My mother, Evelyn Josephine Howland, was Midwest born and raised, a child of the Great Depression, and not a believer in idle hands.  She was home that day from her part-time job at the Proctor Dime Store, but a day off from work simply meant catching up on canning, laundry and fifty other odd-jobs waiting for her.  She looked up from her pie crust and brushed a strand of her dishwater-blond hair from her face.  A streak of flour appeared.  She had been a beauty as a teen in Iowa.  By 1961 she was just a tired mom with too much to do to worry about her looks.

“Did you do your chores, Bill?”

“I took the garbage out, made my bed and fed the dog.  I’ll mow the lawn when I get home, okay?”

“Just don’t forget.  Your dad will tan your hide if you do.”

Whether my dad would actually take a belt to my butt was a matter for debate, but I had no desire to actually find out.  I kissed mom on the cheek and Karl and I raced out of the house before she could dream up some other chore for me to do.  We ran the block to Karl’s house and commenced dialing the phone.

Our phone calls netted five more players, all of whom promised to meet us at the park in a half-hour.  Jefferson Park was a mile down the road, a straight shot down Monroe Street.   Our Keds sneakers kicked up dust as we walked.  Ten a.m. and already hotter than Hades.

I picked up a clump of dirt and tossed it at Karl.  “Spahn goes for three-hundred today,” I told him.

“He’ll get it.  Nobody can hit that curve of his.  Sure wish I could be there to see it.”

Karl had three sisters.  One of them, Eva, had just turned twelve.  She was damned cute and I had a crush on her.

“What are your sisters doing today?” I asked with what I hoped was supreme nonchalance.

“You mean what’s Eva doing, right?  Why don’t you ask her yourself?  You chicken?” He nailed me with a dirt clump and ran ahead.

Truth was, Karl was right. I was chicken.  Girls confused me back then.  Eva was way too pretty….pretty in an intimidating way…and I had no clue.  Talking to her was painful. The thought of doing anything other than talk was way beyond my comprehension.  Still I had my image to uphold.

“Nah, I’m not chicken.  She’s too young and besides, girls are a pain in the butt.  Why bother, right?”

Karl wasn’t buying it but he let it drop.  Friends were like that back then. They knew just how far to push and then they backed off.  Kidding around was fine but there were limits.  He gratefully changed the subject back to safer ground.

“Do you think Maris can beat Ruth’s record?  He’s got forty-eight now.  Only thirteen to go.”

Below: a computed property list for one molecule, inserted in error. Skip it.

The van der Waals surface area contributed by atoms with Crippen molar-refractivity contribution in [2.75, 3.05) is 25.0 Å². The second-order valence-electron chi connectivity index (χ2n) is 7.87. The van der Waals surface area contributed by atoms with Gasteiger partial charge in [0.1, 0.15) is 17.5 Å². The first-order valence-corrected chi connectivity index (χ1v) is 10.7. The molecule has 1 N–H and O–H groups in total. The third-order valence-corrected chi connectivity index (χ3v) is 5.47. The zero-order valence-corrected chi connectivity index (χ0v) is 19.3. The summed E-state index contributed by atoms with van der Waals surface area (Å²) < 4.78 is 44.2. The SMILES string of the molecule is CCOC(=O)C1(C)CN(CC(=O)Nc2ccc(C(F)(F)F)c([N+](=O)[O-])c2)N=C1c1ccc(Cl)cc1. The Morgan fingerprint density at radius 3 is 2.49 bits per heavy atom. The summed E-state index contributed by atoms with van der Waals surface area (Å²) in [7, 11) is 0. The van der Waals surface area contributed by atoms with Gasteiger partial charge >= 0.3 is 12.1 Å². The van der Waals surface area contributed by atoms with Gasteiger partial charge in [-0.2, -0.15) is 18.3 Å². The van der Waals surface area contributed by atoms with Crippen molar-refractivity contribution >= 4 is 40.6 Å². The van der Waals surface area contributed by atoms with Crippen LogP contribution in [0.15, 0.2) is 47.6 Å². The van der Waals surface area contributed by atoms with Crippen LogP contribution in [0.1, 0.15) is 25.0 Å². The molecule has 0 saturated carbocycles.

I was shaking my head. “No way, Jose.  He’s going to choke big time.  You just watch and see. Mantle might break the record but not Maris.  Hey, did you see the bomb shelter the Peterman’s are building in their backyard?  I’d hate to have to live in that tiny room underground for a month until it was safe outside.”

“Are you kidding me? Lisa Peterman is hot.  That would be the greatest month of my life.  If the bomb drops I’m running to their house and begging them to let me stay with them.  If I can’t have Connie Francis as a girlfriend then it will have to be Lisa Peterman.  That girl gives me a boner.”

I started singing “Where the Boys Are” and Karl nailed me with another dirt clod.

We laughed the rest of the way to the park.  When we got there the other guys were waiting for us.  We played a game of Pick-up for three hours, the heat forgotten as we ran the bases with reckless abandon, Maris and Mantle playing with us, just kids being kids, testing our own limits and learning about ourselves along the way.

And there was so much learning to do.

 

William D. Holland

Really, when it comes right down to it, I'm just a human being.I could list this, and I could list that, and I could attempt to dazzle you all with the landscape shorthand of my life, but strip away all the b.s. and I'm just a human being who has tried to do more good than bad during my lifetime, and who firmly believes the most important thing in this world is love.

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William D. Holland

Really, when it comes right down to it, I'm just a human being. I could list this, and I could list that, and I could attempt to dazzle you all with the landscape shorthand of my life, but strip away all the b.s. and I'm just a human being who has tried to do more good than bad during my lifetime, and who firmly believes the most important thing in this world is love.

23 thoughts on “The Summer Fear Was Born

  • September 26, 2016 at 2:41 PM